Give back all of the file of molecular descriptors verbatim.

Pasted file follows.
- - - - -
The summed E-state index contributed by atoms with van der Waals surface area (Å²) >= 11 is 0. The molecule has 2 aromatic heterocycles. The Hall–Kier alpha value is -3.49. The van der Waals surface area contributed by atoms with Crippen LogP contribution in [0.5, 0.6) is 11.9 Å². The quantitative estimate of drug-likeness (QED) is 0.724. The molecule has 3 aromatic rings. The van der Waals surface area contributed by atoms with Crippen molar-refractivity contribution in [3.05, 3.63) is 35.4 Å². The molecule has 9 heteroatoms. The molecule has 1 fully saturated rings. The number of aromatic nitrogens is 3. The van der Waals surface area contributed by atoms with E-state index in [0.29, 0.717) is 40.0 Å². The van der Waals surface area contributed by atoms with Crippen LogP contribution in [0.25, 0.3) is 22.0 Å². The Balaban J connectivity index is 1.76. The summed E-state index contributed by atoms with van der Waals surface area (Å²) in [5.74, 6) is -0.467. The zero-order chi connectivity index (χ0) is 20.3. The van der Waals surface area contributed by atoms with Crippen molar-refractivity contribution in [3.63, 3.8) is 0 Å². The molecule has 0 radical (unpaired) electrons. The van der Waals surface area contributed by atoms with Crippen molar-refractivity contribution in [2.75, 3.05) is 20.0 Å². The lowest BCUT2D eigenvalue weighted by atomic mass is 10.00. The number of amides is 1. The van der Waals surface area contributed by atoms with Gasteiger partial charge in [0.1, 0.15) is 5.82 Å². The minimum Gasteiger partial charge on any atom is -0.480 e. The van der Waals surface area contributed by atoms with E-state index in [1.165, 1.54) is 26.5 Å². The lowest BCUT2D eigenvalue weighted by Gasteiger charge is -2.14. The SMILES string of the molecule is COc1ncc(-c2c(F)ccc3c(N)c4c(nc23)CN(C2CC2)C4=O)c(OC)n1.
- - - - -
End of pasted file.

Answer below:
The summed E-state index contributed by atoms with van der Waals surface area (Å²) >= 11 is 0. The molecule has 2 aromatic heterocycles. The Hall–Kier alpha value is -3.49. The van der Waals surface area contributed by atoms with Crippen LogP contribution in [0.5, 0.6) is 11.9 Å². The quantitative estimate of drug-likeness (QED) is 0.724. The molecule has 3 aromatic rings. The van der Waals surface area contributed by atoms with Crippen molar-refractivity contribution in [3.05, 3.63) is 35.4 Å². The molecule has 9 heteroatoms. The molecule has 1 fully saturated rings. The number of aromatic nitrogens is 3. The van der Waals surface area contributed by atoms with E-state index in [0.29, 0.717) is 40.0 Å². The van der Waals surface area contributed by atoms with Crippen LogP contribution in [0.25, 0.3) is 22.0 Å². The Balaban J connectivity index is 1.76. The summed E-state index contributed by atoms with van der Waals surface area (Å²) in [5.74, 6) is -0.467. The zero-order chi connectivity index (χ0) is 20.3. The van der Waals surface area contributed by atoms with Crippen molar-refractivity contribution in [3.63, 3.8) is 0 Å². The molecule has 0 radical (unpaired) electrons. The van der Waals surface area contributed by atoms with Crippen molar-refractivity contribution in [2.75, 3.05) is 20.0 Å². The lowest BCUT2D eigenvalue weighted by atomic mass is 10.00. The number of amides is 1. The van der Waals surface area contributed by atoms with Gasteiger partial charge in [0.1, 0.15) is 5.82 Å². The minimum Gasteiger partial charge on any atom is -0.480 e. The van der Waals surface area contributed by atoms with E-state index in [1.165, 1.54) is 26.5 Å². The lowest BCUT2D eigenvalue weighted by Gasteiger charge is -2.14. The SMILES string of the molecule is COc1ncc(-c2c(F)ccc3c(N)c4c(nc23)CN(C2CC2)C4=O)c(OC)n1.